until It quaked. And thou he called unto
him his faithful VW-loy, wlio called ,
ratk.sonof Godwin, and ho saiil unto '
him : Tho heathen have iicnched my i
tnighly, llaming l)i agon, thai is culled Hum-
iuic, I'lci tliey have kicked I he hindermoHt
parts ol Ilimlicr, Hie kind's on :: nuclei :-- 1
now, therefore, do thou luin forth thine
horn und point its larger end stragntat
the heathen, and blow me a blast that
shall bh'W oil the heads ol forty thousand,
XXXI I. Now, the king's' J W-loy was
tniglity o: wind, so that he did even as ho
was bidden by the kins ; and, lo, ho blew
such a i,lat on his hoi n an astounded the
heathen, j ca, as blew the seat of liis own
neiner giuineii t. into a Itioiisana pieces
vea. mln mi hmn i r: i linnum,
it was never known, no.
net since the beginning of the world.
VAAlil. And, behold, wnen the king
saw tliul Ins niighly windy yw-boy had j
not blown oil' the head of a single rebel, j
but instead thereof had blown himself lo
piece?, ho was full of great grief, and of i
great wrath, und lifting up bis eye to tho '
heavens lie ev.-l ,im,.i! , f i il.n,, !
in the name of a thousand devils, on the
Bide of ihu heathen ? ami is it thus thou
neaileil Unii'in I
aaa1. And Abri.haui was smitten
with iiuiazonient because his wurriois had
to'd him that seeedi'v. vea. in ninelv dnvu
1.500 000 Democrats in the Tree States
The Cinciiiatti Enyiurtr gives somo fig
ures to show that with nil the frauds, H!l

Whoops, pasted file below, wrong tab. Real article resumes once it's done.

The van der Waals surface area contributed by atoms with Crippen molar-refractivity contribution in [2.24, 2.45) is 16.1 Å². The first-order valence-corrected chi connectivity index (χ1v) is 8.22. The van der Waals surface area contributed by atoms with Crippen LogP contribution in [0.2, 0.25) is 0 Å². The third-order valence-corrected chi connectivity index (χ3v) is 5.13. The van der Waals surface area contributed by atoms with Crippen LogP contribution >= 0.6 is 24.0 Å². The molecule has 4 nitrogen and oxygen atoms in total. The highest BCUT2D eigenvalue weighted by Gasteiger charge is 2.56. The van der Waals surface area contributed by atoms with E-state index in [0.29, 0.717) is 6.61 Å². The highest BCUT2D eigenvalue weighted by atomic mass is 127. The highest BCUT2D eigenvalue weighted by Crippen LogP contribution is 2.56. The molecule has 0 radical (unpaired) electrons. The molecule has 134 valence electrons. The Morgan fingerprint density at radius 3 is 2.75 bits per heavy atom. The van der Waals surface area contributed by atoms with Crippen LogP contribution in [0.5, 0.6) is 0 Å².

the appliances of corruption, and all the
intimidation of power, civil and military,
nearly mi ' milium imil uha'fttf Democrats
marched to ihe polls at the late elections,
and recorded their voles against thopcli.:y
of the Administration. Thoso who lliink
that the Democratic 0rg11ni7.ul ion is now
po.veilcss, will bo instructed by perusing
tho following table of the votes as t'iven at
the State elections i.i loOii :
States. Deiu. Votes.
l-'S-t.t t It '
fill, 01 Ml
ILIiodo ft la 11 .1
Total for New Fnglaud
Now V01 k
Fi'im1) lvAiiia ,
f Hi 10
0,1 !fl I
Grand Total i,4SS,O00
So in the free Slates alono thero are our.
million and 11 i.('e' iciiumrnis at tho close of
li'i.'!. What a glorious figure ! 'I bis i.
100,1)00 moio voles than Mr. Douglas got
m all the Stales .Northern and Souther;;
in l'i'.l. What Democrat can I13 di-
enuragod at such giod progress under the
terrible pressure o! the last three years ?
Duly think of it nearly 200,000 Demo-
1 erals in .New r.ngliuid, winch wo have
been inclined to give over entirely to the
Abolitionists; nearly .'iOO.OOO in the Um
pire staled, and more than oOO.OOU in New
Jersey and Pennsylvania; 200,00(1 in ( ihio.
and 2.")O,0O0 in 1 ndiann nnd Illinois. The
other Western States contributo no.irly a
iiuniteroi a minion nvire, maumg up me
grand total in the free States to one miUhm